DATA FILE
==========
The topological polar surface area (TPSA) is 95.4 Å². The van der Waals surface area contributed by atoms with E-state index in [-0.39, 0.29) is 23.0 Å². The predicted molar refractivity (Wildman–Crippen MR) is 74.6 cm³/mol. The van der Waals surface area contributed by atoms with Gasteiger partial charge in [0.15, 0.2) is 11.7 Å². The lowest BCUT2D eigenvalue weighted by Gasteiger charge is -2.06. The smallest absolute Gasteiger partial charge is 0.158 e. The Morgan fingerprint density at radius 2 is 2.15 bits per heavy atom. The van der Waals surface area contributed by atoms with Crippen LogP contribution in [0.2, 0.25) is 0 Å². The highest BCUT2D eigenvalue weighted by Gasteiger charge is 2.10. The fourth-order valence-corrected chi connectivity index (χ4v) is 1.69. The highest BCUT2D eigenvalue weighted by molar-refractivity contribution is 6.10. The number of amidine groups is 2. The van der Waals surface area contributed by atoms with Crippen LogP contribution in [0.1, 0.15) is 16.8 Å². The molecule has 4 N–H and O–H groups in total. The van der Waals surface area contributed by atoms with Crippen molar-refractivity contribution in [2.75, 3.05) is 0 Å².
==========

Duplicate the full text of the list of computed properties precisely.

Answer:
The topological polar surface area (TPSA) is 95.4 Å². The van der Waals surface area contributed by atoms with E-state index in [-0.39, 0.29) is 23.0 Å². The predicted molar refractivity (Wildman–Crippen MR) is 74.6 cm³/mol. The van der Waals surface area contributed by atoms with Gasteiger partial charge in [0.15, 0.2) is 11.7 Å². The lowest BCUT2D eigenvalue weighted by Gasteiger charge is -2.06. The smallest absolute Gasteiger partial charge is 0.158 e. The Morgan fingerprint density at radius 2 is 2.15 bits per heavy atom. The van der Waals surface area contributed by atoms with Crippen LogP contribution in [0.2, 0.25) is 0 Å². The highest BCUT2D eigenvalue weighted by Gasteiger charge is 2.10. The fourth-order valence-corrected chi connectivity index (χ4v) is 1.69. The highest BCUT2D eigenvalue weighted by molar-refractivity contribution is 6.10. The number of amidine groups is 2. The van der Waals surface area contributed by atoms with Crippen LogP contribution in [0.1, 0.15) is 16.8 Å². The molecule has 4 N–H and O–H groups in total. The van der Waals surface area contributed by atoms with Crippen molar-refractivity contribution in [2.75, 3.05) is 0 Å².